Europe: Shaping the future
Vienna has a long tradition as a location for high-caliber international conferences. The Vienna Congress “Shaping the Future” brought together prominent figures to discuss the main economic challenges and prospects for Europe, the European Community and the accession countries. Around 1600 top managers, decision-makers, CEOs, entrepreneurs and business and political leaders from all over the world come to this congress each year. It was a privilege for Global Trade Specialists to attend this year.
When I sat at the congress and looked up to the Emperor Franz Josef, I wondered what he may think of the European Comunity. Where is it going, is it shaping a bright future and who is really leading it? Is there an economic future for the EC? Will the EC continue to fall behind with its slow economic growth?Is there innovation within politics and the economy of the EC? What is the future of the countries that wish to enter the EC such as Macedonia, Kosovo and others?
At the Vienna Congress “Shaping the future” speakers from politics, business, science and Nobel laureates had commented on these and many other questions. Some of the speakers were: former President of the Republic of Czhek (Vaclav Klaus), Nobel Laureate (Ada Yonath, Kurt Wüthrich, Dan Schechtman), European Innovator of the Year (Michela Magas), Minister of Transport, Innovation and Technology (Norbert Hofer). The represented countries were Albania, Austria, Germany, Israel, Kosovo, Liechtenstein, USA and more as well as representatives of the United Nations and NATO.
Albania: Shaping the future
I found Erion Veliaj a very dynamic speaker. He gave many personal reports on innovation, highlighting innovation in one of the most isolated communist countries in the world, Albania. As a young boy, the food was rationed and distributed mainly in cans. He was instructed never to dispose of the sardine cans. Later he learned that 8 cans were used to make antennas for television. At night, when the lights go out, they all set their “sardine” antennas outside their window to watch Italian television. After the fall of communism, it was a shock to outsiders that so many Albanians could speak fluent Italian.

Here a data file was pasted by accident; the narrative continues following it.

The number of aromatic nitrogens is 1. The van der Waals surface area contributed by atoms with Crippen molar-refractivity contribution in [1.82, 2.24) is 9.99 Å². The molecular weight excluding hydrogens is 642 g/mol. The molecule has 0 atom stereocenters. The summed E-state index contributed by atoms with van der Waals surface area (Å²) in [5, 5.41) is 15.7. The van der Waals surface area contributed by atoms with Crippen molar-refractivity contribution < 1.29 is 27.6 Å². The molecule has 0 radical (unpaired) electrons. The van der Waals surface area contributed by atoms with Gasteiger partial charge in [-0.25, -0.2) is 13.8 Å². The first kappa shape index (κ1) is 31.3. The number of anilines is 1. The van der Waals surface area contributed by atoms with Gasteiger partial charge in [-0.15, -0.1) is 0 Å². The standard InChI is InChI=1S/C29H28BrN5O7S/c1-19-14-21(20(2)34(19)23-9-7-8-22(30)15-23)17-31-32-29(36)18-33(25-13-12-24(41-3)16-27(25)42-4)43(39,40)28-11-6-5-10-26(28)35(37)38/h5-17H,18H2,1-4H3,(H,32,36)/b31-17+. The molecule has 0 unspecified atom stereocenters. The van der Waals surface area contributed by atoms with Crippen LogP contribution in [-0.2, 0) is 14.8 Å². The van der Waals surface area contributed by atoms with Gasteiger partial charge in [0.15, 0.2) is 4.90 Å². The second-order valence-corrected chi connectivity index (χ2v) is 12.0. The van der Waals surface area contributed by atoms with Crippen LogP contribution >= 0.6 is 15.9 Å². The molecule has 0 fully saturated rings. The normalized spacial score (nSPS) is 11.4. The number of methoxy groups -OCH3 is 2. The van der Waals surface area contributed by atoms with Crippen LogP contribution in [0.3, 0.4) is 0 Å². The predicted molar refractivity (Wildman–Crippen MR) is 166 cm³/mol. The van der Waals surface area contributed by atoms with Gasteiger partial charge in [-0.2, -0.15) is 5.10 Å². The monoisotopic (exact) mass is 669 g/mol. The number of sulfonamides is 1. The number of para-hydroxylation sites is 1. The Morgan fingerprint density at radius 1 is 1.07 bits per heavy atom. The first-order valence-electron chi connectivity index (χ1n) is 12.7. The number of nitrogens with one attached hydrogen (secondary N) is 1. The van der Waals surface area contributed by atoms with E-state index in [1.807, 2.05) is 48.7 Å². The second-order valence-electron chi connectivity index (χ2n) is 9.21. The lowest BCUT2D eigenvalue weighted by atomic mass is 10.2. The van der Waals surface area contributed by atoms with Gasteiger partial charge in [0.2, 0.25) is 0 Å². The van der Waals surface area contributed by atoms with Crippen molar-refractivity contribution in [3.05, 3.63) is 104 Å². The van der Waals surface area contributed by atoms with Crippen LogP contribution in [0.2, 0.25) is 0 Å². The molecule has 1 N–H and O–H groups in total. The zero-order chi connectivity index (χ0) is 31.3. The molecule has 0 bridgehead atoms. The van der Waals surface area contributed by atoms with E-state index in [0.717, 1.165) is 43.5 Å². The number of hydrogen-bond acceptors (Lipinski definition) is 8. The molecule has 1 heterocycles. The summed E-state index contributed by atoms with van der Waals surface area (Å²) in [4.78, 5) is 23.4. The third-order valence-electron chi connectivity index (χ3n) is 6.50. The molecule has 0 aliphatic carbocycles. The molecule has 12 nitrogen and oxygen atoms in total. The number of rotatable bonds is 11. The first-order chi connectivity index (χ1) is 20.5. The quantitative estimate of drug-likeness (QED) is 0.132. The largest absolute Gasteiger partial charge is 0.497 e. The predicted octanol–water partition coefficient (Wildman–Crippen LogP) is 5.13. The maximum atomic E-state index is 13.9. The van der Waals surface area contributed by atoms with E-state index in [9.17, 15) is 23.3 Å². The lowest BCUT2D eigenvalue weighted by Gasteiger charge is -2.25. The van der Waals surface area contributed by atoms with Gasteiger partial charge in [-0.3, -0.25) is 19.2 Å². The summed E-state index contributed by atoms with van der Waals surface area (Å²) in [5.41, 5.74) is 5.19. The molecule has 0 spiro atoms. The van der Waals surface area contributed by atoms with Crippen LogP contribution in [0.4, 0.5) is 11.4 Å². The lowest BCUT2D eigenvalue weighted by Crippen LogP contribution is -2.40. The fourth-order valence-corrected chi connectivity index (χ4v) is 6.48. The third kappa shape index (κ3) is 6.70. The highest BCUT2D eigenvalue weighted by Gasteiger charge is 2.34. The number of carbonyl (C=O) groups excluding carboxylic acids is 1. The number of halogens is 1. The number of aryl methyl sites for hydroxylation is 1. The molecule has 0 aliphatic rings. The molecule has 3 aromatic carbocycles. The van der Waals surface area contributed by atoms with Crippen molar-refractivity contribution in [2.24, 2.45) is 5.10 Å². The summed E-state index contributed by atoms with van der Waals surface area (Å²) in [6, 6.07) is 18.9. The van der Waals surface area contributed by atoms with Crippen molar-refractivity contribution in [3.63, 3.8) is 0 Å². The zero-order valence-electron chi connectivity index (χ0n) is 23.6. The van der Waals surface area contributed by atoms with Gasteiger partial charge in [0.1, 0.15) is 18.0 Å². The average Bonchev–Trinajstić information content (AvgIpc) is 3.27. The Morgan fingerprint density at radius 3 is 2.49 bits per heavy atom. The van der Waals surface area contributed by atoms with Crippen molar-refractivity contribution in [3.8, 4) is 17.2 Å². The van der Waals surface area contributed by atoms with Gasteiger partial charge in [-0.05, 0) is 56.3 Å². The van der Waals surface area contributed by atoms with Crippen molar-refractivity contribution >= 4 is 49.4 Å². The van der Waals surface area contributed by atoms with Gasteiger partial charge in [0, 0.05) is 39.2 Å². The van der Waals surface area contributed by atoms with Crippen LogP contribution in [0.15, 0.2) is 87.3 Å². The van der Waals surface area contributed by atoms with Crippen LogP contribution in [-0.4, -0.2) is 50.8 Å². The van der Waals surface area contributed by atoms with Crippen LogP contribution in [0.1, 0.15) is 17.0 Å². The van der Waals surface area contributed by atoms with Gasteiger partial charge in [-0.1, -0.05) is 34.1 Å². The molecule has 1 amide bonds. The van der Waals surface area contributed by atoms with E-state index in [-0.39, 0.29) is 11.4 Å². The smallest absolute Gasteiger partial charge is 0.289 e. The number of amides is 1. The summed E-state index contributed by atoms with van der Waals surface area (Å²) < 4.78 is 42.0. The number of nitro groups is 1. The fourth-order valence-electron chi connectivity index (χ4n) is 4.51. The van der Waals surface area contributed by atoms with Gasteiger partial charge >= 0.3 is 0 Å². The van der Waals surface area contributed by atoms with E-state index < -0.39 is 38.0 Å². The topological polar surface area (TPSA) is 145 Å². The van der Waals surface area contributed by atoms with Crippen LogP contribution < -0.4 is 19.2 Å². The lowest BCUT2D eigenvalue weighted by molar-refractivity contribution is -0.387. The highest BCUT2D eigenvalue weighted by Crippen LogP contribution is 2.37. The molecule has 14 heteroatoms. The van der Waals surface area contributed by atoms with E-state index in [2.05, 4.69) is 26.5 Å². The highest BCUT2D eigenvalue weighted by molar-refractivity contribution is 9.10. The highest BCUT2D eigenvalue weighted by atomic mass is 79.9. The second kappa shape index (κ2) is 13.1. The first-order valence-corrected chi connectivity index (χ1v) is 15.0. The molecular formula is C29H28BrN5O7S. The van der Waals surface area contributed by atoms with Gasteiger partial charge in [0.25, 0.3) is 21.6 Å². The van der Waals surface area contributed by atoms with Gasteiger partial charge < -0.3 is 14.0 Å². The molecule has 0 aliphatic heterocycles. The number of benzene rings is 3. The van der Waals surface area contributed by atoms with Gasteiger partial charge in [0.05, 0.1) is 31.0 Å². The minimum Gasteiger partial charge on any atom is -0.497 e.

Innovation that benefits a nation
Second, he told the story of his first day in office as mayor (after communism). He kept getting reports, such as the lady from the second floor is having an affair with the man on the fourth floor. He asked a colleague, “Why am I receiving such reports? I do not want to know this information”. The colleague said, “we have spied on each other and reported to the authorities all our lives during Comunism”. Now you are the mayor, people have not stopped spying on each other, and people think they have to report to you.
With the smartphone, the mayor found an answer to his dilemma. Since there were very few landline phones in Albania, the end of communism made it possible for all citizens to quickly own a smartphone. He had citizens of the city of Tirana photograph all potholes, broken lights, etc. and send the pictures into the mayor’s office. In return, he sent the appropriate people to repair the street lamps, the street potholes and so on in the city. The city saved the cost of hiring a thousand people to see what needed to be fixed and done. In return, the city sent the citizen a picture once the reported item was fixed. What happened? The citizens stopped reporting on each other and began to report on what needed to be done in their city. A great example of innovation and creativity in finding a solution for the benefit of all.
Ada Yonath: Shaping the future
The Nobel Laureate in Chemistry, Ada Yonath, an Israeli, explained her process as a pioneer in the work on the structure of the ribosome. It was her curiosity to want to know how it works, and in this way she has driven the project forward for so many years leading to her discoveries.
Israel: Shaping the future
Another speaker I liked to listen to was Ron Prosor, the former secretary-general of the Israeli Ministry of Foreign Affairs and ambassador to the United Nations, and the head of the Abba Eban Institute for International Diplomacy. I really enjoyed his wit and wisdom. Mr. Prosor mentioned that you have to look into the box before you look out of the box. Several speakers talked about innovative projects created by entrepreneurs in Israel.
Mr. Prosor also shared the following story in response to how Israel may find a solution in difficult situations.
The two dogs
There were two dogs, a Labrador and a Chihuahua. The two dogs were very hungry and wanted to enter a restaurant to eat. The Chihuahua told the Labrador that we could not go to this restaurant. It says “no dogs allowed”. The Labrador said, “But I want to eat there. I go in, watch me “. So the Labrador entered the restaurant. The waiter says: “Sorry, you can not eat here, no dogs allowed”. The Labrador said, “But I’m blind, may the blind eat here.” The waiter says “yes so true, please sit here to eat”. When the Chihuahua sees this, he goes in also. The waiter says again “Sorry, dogs are not allowed here”. The Chihuahua says, “But I am his guide dog.” The waiter says: “Ah, then you may sit here next to him”. The Labrador calls out, “What, my guide dog is a chihuahua?”. In this way, both the Chihuahua and the Labrador may sit and eat in the restaurant.
It was a very interesting congress with a good mix of science, politics and business. Hearing the different views of speakers from all over the world was great. It was a wonderful to be introduced to innovative projects that have influenced society and our way of life.